Making the night extra special was being able to recognize Marilyn Giroux for her 75 years of membership in the Grange. Marilyn is one of our favorite “Grange Gal’s” and we were pleased to celebrate this milestone with her. She was surrounded by several generations of family and friends Thursday and many from the community took a minute to share a story about their interactions with her through the years. David Hartford, another long time member presented her with certificates of appreciation and recognition from the National and State Granges. He also read her a poem he had written, and shared a couple stories from their youth. A nice tribute. Special thanks to David.

We had plenty of great food, great company, and it truly felt like an evening spent with family. The Hall looked great and I would be negligent to not recognize Karie Watson for her efforts putting on the meal and also to her and to Sharon for making the Hall look so fresh, Springlike and inviting for our celebration.

Thanks to all who cooked, cleaned, lugged and tugged, decorated, hauled trash, washed dishes, spoke, made the trip to join us or in any other way helped make it a fitting tribute to 119 years in Smithfield.

Mar 252017
 

We shook it and it’s changing to butter!

In something of a perfect storm, Valley Grangers are experiencing a bit of March Madness with two major community service projects involving local students and community volunteers. First up was their annual GrowME Collaboration–a joint effort with Piscataquis County UMaine Extension and Piscataquis County Soil and Water Conservation District. By pooling resources and volunteers, the three organizations are visiting with nearly 750 students from Kindergarten through Third Grade in Piscataquis County. With a mission of “increasing agricultural literacy and making it fun,” volunteers help kindergartners build an animal graph, first graders taste and sort apples, second graders make their own butter, and third graders construct their very own “dirt babies.”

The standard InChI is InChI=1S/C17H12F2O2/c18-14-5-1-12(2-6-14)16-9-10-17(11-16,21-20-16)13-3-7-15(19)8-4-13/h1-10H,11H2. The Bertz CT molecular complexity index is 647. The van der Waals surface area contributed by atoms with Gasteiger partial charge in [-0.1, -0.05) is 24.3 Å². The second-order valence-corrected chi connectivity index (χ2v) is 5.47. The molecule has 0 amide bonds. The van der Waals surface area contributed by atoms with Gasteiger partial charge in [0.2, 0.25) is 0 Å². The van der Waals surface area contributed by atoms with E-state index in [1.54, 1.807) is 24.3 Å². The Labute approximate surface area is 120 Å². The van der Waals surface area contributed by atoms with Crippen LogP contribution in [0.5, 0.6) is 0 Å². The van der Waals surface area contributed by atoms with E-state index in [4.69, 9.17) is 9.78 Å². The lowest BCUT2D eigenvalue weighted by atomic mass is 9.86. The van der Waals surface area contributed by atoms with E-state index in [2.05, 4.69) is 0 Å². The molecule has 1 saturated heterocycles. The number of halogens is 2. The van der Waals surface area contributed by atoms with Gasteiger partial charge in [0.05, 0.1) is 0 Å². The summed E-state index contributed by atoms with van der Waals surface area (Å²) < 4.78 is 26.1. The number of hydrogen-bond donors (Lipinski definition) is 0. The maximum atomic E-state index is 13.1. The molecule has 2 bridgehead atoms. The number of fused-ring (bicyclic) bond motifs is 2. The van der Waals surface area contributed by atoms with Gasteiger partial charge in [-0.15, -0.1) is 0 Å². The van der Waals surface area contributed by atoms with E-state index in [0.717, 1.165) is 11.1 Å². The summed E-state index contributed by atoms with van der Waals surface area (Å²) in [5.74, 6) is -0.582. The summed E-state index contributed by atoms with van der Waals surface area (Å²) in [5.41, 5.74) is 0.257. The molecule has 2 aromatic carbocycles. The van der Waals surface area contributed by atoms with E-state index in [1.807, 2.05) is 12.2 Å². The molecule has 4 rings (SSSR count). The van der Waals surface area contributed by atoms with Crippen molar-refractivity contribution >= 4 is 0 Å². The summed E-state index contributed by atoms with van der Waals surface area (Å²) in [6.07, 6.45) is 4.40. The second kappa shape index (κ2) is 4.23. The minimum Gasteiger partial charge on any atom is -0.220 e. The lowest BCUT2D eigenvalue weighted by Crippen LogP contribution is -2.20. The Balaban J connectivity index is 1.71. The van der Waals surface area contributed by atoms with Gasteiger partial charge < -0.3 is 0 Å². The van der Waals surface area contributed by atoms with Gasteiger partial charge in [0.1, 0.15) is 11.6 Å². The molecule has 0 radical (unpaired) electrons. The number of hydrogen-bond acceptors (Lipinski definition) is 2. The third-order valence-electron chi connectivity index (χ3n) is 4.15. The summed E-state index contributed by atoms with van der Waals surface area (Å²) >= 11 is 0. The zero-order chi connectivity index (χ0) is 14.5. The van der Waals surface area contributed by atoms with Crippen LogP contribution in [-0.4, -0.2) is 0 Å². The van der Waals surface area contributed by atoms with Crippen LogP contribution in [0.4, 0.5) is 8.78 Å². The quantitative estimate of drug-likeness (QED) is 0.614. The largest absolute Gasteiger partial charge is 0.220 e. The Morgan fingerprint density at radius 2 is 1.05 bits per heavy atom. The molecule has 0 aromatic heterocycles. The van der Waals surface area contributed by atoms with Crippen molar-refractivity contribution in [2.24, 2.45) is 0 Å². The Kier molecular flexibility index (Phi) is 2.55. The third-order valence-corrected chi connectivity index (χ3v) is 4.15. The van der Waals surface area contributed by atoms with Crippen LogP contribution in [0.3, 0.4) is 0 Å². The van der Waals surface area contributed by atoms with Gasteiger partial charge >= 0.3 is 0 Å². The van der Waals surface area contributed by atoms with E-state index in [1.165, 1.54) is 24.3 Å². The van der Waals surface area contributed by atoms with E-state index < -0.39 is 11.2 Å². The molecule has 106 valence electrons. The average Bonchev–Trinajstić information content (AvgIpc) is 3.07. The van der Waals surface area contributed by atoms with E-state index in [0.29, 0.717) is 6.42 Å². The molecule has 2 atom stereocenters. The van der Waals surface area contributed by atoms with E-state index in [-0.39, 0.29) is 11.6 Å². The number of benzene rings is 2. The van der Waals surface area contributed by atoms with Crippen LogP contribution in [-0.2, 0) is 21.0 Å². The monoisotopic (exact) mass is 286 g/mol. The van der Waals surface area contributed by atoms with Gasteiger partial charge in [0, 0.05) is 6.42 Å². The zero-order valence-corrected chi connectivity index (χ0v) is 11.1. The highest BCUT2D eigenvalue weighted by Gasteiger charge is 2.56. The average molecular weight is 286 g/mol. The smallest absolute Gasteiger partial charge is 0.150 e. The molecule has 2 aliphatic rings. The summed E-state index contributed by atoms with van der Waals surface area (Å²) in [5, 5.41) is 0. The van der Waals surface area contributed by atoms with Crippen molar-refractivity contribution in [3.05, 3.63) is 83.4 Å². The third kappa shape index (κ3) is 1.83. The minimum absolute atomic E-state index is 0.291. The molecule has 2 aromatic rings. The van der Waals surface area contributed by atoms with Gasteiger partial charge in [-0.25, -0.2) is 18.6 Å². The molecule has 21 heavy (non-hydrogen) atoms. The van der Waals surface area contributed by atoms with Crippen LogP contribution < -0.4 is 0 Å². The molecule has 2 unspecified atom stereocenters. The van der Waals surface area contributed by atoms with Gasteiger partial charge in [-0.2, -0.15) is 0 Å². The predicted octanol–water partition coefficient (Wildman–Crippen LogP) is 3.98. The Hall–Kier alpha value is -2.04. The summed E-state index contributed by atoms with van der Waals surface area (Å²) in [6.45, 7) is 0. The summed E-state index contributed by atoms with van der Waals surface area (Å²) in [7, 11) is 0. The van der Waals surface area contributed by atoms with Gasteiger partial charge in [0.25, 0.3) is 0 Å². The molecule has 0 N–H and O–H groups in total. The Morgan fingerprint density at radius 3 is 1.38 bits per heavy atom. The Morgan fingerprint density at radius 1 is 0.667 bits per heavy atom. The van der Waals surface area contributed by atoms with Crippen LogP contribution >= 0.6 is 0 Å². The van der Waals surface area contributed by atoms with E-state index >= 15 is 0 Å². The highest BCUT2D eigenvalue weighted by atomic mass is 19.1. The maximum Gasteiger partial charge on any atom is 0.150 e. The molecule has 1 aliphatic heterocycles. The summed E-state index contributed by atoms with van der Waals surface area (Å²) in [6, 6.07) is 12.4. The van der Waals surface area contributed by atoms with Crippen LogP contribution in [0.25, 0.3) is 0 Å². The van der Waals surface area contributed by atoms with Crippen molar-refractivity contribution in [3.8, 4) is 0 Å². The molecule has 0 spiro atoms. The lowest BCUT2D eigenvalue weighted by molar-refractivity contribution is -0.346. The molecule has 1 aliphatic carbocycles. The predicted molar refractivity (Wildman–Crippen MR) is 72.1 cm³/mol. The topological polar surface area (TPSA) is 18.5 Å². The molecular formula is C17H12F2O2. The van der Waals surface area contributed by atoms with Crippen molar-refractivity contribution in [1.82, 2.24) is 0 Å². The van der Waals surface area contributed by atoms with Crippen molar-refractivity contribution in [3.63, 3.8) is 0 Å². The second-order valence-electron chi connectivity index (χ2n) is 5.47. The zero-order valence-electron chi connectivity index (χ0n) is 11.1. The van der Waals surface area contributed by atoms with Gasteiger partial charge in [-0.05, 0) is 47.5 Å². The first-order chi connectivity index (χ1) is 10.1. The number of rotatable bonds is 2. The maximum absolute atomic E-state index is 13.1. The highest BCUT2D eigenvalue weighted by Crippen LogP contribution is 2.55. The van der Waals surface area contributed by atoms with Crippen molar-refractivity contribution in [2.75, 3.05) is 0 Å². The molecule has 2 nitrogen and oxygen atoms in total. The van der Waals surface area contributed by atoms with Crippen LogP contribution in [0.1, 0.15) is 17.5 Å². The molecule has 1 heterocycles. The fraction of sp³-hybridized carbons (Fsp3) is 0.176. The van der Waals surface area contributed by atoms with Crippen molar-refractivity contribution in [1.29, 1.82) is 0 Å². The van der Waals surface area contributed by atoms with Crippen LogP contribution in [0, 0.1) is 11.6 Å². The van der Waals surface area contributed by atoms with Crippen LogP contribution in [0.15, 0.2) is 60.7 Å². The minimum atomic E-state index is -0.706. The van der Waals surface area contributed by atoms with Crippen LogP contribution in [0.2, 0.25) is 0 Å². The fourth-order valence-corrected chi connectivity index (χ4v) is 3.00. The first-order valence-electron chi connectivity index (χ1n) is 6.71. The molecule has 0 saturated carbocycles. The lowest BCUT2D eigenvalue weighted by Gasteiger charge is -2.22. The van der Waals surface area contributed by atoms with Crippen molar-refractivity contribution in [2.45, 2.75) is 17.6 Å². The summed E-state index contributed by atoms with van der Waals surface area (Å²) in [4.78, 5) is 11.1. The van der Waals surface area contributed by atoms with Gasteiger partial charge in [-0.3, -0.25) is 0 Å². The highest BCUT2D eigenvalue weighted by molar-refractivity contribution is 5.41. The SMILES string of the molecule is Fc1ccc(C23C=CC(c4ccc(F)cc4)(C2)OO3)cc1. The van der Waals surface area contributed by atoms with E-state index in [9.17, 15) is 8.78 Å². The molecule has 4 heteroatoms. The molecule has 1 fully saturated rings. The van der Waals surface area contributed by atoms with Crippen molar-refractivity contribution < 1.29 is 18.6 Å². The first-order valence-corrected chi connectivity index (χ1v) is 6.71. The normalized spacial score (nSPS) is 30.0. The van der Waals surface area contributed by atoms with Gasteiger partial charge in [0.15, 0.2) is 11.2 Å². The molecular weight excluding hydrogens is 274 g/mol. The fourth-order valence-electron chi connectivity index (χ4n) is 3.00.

Walter Boomsma, program director for Valley Grange is especially proud of the fact that “we have no budget and not much structure–just a bunch of people who love working with kids and providing positive experiences around agriculture.” His specialty is making butter with second graders. “We have fun and the kids almost don’t realize they are learning–some have even asked for instructions and then made butter at home as a family activity.” He notes that teachers are often integrating the activities into their regular curriculum by using the experience as a writing prompt or a math lesson. But he maintains that the best part is everyone has fun. “Every year there are new stories to tell,” he notes.

Third graders make dirt babies that grow sprout and grow “hair” (grass). The babies include a birth certificate that tracks important events such as “first haircut.” In one classroom this year, as the babies were being collected and placed on a windowsill, one new “parent” exclaimed, “Uh oh! My Dirt Baby had an accident! She pooped and peed on my desk!” (There was some water and soil on the desk after the assembly was completed.) Perhaps in addition to “agricultural literacy” the GrowME program is teaching the joys of parenthood!

Boomsma notes that one school has requested an activity for their Pre-Kindergarten classes this year. “Finding activities that are grade level appropriate can be a challenge because we also have to make certain our volunteers are comfortable with it. This year I’ve agreed to be the guinea pig volunteer for this new activity and we’re trying a project involving sprouting bean seeds so the kids not only help with the planting, they get to watch the sprouting take place.”